Citrus Grower Involvement Key to Moving Legislation

Citrus Grower Involvement Key to Moving Legislation

Florida citrus industry stakeholders lead Sec. of Ag Sonny Perdue on a grove tour

2018 Florida Grower Citrus Achievement Award winner Tom Rooney (pictured with blue hat), along with growers and industry stakeholders, led Secretary of Agriculture Sonny Perdue (center) on a tour of damaged citrus groves soon after Hurricane Irma blew through last September. The input from growers was critical in securing federal relief funds.
Photo courtesy of Congressman Rooney’s office

This is the first installment of four special features honoring the 2018 Florida Grower Citrus Achievement Award winner Congressman Tom Rooney of Okeechobee. Special thanks to Arysta LifeScience for sponsoring the Citrus Achievement Award.

How important was the last Farm Bill when it comes to the fight against citrus greening?
Rooney: You look at the 2014 Farm Bill, and the idea we were trying to communicate was that greening was real and needed to be addressed. Before, Florida had sort of been alone on an island dealing with the disease. But by the time the 2014 Farm Bill rolled around, Texas and California started seeing the psyllid and disease popping up. They started raising concerns as well.

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So, when we were in front of the House Agriculture Appropriations Subcommittee Chairman Frank Lucas (R-OK), it was not just me there. I was joined by Representatives Kevin McCarthy from California and Mike Conway from Texas, saying we need to have some kind of remedy for people growing oranges and grapefruit in this Farm Bill. And, we had grower support from those states communicating the need for federal help to fund research to fight the disease. We were able to get $125 million committed toward greening. I count that as one of my first big victories in Congress.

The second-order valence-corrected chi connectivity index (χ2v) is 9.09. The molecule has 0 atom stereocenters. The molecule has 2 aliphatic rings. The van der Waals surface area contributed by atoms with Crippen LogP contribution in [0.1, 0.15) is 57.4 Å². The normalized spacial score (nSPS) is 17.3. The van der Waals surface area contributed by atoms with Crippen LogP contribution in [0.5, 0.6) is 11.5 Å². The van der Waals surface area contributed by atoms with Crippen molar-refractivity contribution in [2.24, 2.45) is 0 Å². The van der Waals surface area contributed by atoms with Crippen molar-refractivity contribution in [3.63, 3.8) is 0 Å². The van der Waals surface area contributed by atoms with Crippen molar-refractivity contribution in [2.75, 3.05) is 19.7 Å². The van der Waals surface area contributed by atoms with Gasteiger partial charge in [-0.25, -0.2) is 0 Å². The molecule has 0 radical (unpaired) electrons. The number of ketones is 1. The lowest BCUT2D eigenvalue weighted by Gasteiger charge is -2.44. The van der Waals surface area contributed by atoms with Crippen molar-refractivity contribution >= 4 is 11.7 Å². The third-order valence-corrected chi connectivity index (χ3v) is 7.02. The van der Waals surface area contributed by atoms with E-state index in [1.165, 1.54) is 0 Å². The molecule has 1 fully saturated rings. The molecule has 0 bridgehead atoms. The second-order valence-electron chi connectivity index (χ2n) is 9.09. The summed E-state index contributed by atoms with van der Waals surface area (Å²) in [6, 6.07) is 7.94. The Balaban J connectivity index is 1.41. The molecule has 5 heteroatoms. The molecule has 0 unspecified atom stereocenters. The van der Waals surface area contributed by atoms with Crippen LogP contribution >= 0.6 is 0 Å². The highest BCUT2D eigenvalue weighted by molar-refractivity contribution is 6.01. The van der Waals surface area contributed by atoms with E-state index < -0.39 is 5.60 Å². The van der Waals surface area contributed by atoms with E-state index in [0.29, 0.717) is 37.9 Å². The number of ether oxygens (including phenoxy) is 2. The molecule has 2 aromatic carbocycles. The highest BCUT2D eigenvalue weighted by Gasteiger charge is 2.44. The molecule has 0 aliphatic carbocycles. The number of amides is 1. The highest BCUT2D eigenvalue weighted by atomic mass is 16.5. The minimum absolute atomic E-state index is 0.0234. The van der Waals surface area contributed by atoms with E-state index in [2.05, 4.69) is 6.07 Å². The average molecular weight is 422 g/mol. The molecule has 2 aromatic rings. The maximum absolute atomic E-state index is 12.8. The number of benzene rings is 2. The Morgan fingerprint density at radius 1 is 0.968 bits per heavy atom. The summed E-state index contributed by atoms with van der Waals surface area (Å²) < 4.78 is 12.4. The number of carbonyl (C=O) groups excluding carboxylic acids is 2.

In doing the work to carve out $340 million specifically for citrus in the hurricane relief package, how important was it to have growers on hand to communicate about the damage they received and the help needed?
Rooney: It was vitally important. I can go by myself to see the House Majority Leader to communicate this need or I can bring 10 of my growers along. They come in there and get right to the point, telling these leaders what their problems are and how this storm affected them.

Our citrus growers came to Washington, D.C., on a mission. You could see it in their eyes, because this package was really a means to keep them in business. They were there in the hearings with Agriculture Secretary Sonny Perdue and his Undersecretary when we were fighting for the money. It was a lot harder to say no with these growers in the room when the leaders heard their stories.